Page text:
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Legislative Assembly for the ACT: 2016 Week 06 Hansard (Thursday, 9 June 2016) . . Page.. 1975 ..


Mental Health Amendment Bill 2016

Debate resumed from 5 May 2016 on motion by Mr Corbell:

That this bill be agreed to in principle.

MRS JONES (Molonglo) (5.05): I rise today to speak to the Mental Health Amendment Bill 2016. This mental health bill was originally implemented last year and I am aware that the primary purpose of the amendments is around tidying up some of the technical issues, with the piece of legislation having been enacted for a little while now. As we have discussed at length here, the original drafting of the Mental Health Bill was a long time in coming, and a great deal of work went into ensuring careful and appropriate care for those managing mental illness in our city.

I will be moving a minor amendment to the bill. The amendment applies to clauses 16, 17 and 20. The crux of it is to continue to implement a time frame regarding reporting of psychiatric treatment, community care orders and reporting on the statement of action if a patient is restrained, whether there has been involuntary seclusion or the need for medication to be given forcibly.

Such reporting is to third-party bodies and covers those in our mental health system who are some of our most vulnerable citizens under the care of bodies such as the public guardian. Such reports are a part of the information loop which allows the public guardian and others to function. One of the main works in the case of the public guardian is to visit people in care. We have often heard in committee hearings in this place how the public guardian visits such people and how their resources are stretched. Should a client in one of our mental health facilities have been involuntarily secluded or sedated, I think as a community we would expect that they might be prioritised for such a visit. If time lines for the reporting of such events are not given a finite limit, my concern is that the integrity of their role in being the eyes and ears of the community could become more difficult. I understand that the government may be taking another view, but I will push on.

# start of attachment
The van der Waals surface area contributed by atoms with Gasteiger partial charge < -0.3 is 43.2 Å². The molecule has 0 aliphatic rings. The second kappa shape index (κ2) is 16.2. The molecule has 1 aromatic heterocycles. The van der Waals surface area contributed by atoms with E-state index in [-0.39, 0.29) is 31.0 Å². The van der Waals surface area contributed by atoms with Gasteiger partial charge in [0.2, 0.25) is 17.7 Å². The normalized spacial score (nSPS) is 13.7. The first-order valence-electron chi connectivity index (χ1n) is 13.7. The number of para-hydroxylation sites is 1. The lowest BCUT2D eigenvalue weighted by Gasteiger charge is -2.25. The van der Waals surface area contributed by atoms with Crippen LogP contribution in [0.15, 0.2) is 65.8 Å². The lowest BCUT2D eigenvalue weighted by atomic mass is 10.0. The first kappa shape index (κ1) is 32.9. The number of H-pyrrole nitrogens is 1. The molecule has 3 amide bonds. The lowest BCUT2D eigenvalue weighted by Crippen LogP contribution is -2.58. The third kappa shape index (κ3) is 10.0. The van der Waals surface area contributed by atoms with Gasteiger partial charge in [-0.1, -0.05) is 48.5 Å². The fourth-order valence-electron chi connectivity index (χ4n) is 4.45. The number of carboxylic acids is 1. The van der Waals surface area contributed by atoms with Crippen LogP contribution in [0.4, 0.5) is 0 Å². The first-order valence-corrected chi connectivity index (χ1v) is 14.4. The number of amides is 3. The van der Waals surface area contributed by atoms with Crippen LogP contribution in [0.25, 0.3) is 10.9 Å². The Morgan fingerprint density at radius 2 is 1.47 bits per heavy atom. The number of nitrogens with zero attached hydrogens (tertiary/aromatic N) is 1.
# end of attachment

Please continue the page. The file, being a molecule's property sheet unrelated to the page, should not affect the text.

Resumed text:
The government has brought, with the changes today, a change from a 12-hour time frame for reporting to the terminology “as soon as possible”. Given that there was an original 12-hour time frame, I have suggested a 48-hour time frame. This occurs at various places during the bill. I know that the minister’s office has come back saying that “as soon as possible” will provide more protection for patients, as reporting could be provided sooner than one or two days, but I think the 48-hour time frame does not preclude earlier reporting. It is an expectation that it will be done within that time period.

I recall that last year, even in decisions around merging the public trustee and the public advocate, there was significant concern about bringing those two functions together. The former head of the public guardian, Heather McGregor, was reported as saying that it would be a travesty to give the guardianship function to the public trustee because of some issues that had been experienced there, and speaking about public trust. So I guess it goes to public trust as well.


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